How to Grow Strawberries

Strawberries are one of the best loved fruits. No mailer how readily they are available in the supermarkets, there is nothing quite like wandering into the garden and picking a few to eat there and then. The taste is always better, especially if the fruit is still warm from the sun.

It is now possible to pick strawberries from early summer right through to the first frosts and even beyond, if protection is provided. Strawberries are categorized by their time of fruiting and are known as “early”, “mid-season and “late”, which continue to fruit well into autumn. There are also perpetual strawberries, which produce fruit in summer, have a break and then start again in autumn. If you have space it is a good idea to plan your strawberry bed so that you have as long a productive season as possible. There are also alpine strawberries, which produce very small fruits over a long period. All strawberry plants should come from certified stock to ensure against virus diseases.

Strawberries are not very difficult to grow. If grown in beds they take up quite a bit of space, but they can also be grown in pots or in towers — a series of containers one on top of the other. They can be grown in a greenhouse, which produces earlier and later crops, but the favour is not as good as that of crops grown outdoors.

The plants will remain productive for only about three years, and it is important to have a rolling programme to renew a third of the plants each year. Unfortunately, they really need to he planted in fresh ground, so it is not simply a question of taking out one row and replacing it with another; the new plants should ideally go elsewhere in the garden. Alter­natively you can create a com­pletely new bed in the third year, and abandon the old one immediately after the fruit has been produced.


Straw berries need an open, sunny site. The soil should be fertile and well drained. The plants should be set out in late summer or early autumn, at intervals of 38cm, with each row 75cm apart. As the plants come into fruit the following year, place clean straw under the leaves and fruiting stems to keep the fruit oil the ground. Polythene (plastic) or left mats will serve the same purpose. Deep water during dry periods.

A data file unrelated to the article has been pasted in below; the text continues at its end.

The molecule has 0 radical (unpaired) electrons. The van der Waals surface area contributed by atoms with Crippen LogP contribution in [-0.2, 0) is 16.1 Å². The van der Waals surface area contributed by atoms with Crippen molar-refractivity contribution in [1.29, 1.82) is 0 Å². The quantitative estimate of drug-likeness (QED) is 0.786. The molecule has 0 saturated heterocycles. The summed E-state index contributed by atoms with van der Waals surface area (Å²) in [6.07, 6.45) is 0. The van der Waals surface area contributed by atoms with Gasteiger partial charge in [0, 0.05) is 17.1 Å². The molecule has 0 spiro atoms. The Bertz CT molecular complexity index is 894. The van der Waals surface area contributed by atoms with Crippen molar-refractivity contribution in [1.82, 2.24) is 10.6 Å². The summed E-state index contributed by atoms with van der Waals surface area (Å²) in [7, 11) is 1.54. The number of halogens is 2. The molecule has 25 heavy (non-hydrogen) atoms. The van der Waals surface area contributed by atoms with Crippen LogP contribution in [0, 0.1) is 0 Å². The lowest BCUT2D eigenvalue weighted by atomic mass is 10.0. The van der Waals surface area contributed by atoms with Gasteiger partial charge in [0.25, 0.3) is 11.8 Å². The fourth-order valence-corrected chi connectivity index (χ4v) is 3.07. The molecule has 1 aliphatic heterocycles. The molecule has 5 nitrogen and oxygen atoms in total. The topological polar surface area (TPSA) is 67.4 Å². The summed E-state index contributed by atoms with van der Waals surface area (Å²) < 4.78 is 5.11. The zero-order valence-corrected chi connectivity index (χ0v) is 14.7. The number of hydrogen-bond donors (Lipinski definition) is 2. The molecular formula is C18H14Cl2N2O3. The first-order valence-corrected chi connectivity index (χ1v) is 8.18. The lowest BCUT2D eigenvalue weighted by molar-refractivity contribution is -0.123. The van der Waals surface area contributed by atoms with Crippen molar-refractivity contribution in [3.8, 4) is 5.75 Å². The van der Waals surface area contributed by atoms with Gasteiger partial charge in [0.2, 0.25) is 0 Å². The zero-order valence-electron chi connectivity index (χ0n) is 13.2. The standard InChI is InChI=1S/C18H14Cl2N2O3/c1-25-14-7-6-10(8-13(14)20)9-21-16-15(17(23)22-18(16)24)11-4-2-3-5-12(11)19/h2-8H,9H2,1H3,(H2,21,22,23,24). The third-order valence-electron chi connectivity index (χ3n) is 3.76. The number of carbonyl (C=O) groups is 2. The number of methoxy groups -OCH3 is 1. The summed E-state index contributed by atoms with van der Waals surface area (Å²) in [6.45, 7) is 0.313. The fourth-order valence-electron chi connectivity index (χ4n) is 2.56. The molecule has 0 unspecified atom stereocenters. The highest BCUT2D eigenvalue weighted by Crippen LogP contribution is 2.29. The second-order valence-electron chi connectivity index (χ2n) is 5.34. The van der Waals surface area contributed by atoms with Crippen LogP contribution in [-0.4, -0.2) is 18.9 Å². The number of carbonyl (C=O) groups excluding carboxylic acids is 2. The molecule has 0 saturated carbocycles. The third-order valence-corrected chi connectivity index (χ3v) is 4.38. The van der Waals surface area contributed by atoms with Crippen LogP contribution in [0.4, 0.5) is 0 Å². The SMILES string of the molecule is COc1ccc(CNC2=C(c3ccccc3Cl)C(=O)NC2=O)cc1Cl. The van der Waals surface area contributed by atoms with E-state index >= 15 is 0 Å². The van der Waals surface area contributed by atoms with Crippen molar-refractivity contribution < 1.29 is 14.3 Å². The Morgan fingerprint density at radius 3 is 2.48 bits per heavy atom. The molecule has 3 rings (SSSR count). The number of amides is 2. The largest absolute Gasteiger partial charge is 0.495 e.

Pruning and training

Straw berries are not pruned or trained as such, but after fruiting it is normal practice to cut off all the old leaves and burn or destroy these, together with the straw mulch, to remove any pests and diseases. Remove any runners as they are formed unless you want keep a few new plants.


Pick the fruit as it ripens. Pick with a short piece of stalk attached.


The fruit is best eaten straight from the plants, although it can also be frozen or bottled. Unfortunately, frozen strawberries go mushy when they defrost.

Pests and diseases

Birds and slugs are two of the worst problems. Birds can be kept at bay if the plants are netted while they are in fruit. Viruses and grey mould can also be problems. Burn or destroy any plant with viral disease.

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About the Author: Greenery always attracts Arthur Kunkle. He has a big garden where he plants many fruits and vegetables. His passion for gardening motivates him to write and share different tips on gardening.

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